Adjusting to Life Transitions: midlife, quarterlife and family life

We're all so familiar with the term "midlife crisis" it's become a cliché. But there's nothing funny about a midlife crisis when you're in the midst of one. And they don't just happen when you turn 40 or 50 or when your kids leave the "nest." Life crises are also common at quarterlife and with the start of a new family. Each of these periods marks a time of reflection and reassessment. Each creates an opportunity to learn more about who you really are and what gives your life meaning and importance. It's an honor to help clients through these rites of passage.

Midlife Crisis

A midlife crisis can hit you unexpectedly, triggered by a birthday, kids moving out, the death of a loved one, job loss or career change. Or a midlife crisis can sneak up on you, moments of discontent that you push away until you can't push any longer. Midlife crises brings up difficult questions. You may be wondering, "Who am I now?" If you're in a relationship, that question may become "Who are we as a couple?"

A midlife crisis can be confusing. You've come to that point in your life where you've reached your goals. You have a great career, a family you love, a comfortable lifestyle, and yet somehow, you feel unsatisfied. You're realizing that "having it all" isn't really what it's all about.

Meaning and fulfillment are really what it's all about, but in our culture there are so many distractions, that we may not be able to hear our own internal voices. Therapy provides a haven away from external pressures, so you can find your true inner voice and get the support you need to pursue what you really love - even if its not what you thought it would be.

I believe that midlife is one of the most powerful and important transitions we experience. Aware that the Chinese symbol for crisis also means opportunity, I feel honored to provide an understanding and accepting place where you can "re-draw" the lines of your life, your career, your relationships with friends and families, living the second half of life in alignment with your truest self.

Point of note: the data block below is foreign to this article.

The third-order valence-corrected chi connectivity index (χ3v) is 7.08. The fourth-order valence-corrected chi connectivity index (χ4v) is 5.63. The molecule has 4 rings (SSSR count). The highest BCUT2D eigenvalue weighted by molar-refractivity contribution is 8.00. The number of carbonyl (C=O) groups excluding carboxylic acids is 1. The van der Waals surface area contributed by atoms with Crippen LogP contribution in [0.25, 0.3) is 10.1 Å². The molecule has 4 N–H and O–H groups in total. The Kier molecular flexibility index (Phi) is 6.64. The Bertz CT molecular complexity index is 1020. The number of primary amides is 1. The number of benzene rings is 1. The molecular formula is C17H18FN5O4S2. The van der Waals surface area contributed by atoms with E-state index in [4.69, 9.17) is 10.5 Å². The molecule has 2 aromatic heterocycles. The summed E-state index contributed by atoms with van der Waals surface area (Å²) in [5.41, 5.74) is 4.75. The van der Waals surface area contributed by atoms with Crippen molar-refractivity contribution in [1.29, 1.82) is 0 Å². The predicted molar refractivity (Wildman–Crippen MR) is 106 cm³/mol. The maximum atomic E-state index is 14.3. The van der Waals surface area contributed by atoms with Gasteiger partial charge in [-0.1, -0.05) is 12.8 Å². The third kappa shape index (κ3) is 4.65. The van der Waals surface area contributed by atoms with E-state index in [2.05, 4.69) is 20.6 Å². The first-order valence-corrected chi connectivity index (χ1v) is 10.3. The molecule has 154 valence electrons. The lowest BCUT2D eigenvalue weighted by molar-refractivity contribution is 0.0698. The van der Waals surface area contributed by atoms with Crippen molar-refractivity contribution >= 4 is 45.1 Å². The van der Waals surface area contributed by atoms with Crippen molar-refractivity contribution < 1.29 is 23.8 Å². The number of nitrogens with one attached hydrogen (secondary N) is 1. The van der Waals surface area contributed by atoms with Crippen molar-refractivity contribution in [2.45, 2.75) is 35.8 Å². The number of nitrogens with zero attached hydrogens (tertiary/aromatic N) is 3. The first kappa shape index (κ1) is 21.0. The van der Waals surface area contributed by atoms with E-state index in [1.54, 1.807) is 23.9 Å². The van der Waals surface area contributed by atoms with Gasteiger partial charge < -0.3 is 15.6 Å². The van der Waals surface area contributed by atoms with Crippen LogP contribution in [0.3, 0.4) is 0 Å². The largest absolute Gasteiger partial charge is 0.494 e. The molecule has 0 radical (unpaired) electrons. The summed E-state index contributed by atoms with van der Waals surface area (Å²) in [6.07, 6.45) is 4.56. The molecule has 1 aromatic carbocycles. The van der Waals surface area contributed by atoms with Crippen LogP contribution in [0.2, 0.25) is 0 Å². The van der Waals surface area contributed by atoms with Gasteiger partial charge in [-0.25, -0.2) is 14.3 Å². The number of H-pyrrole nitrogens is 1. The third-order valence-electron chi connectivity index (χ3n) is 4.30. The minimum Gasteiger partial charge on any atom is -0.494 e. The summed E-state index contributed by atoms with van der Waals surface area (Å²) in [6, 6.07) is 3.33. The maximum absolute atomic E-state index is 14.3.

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Quarter-life crisis

For most of us, college is the first time in our lives where we have freedom. We're encouraged to think critically, to question authority, to be creative. Though we may be good students and work hard, there is usually plenty of time and lots of energy for a social life. While we have more responsibilities than before, they tend to be manageable. And many of us are fortunate enough to have an emotional and financial safety net in our families.

For many of us, college is a time of expanded social networks. Our friends and romantic partners are a primary focus. This is as it should be. But leaving behind the camaraderie and connections is hard.

As we leave college and move into the next stage of adulthood, the responsibilities take over. We may be leaving behind a life of creativity for a job that is fairly routine, or one that is highly stressful. There's loss - even grief for the college years. Plus, you're new at everything, on a constant learning curve and "paying dues" in time, mistakes, and starting wages. Work life may not measure up to the dreams you had - especially when so much of your paycheck goes into your gas tank!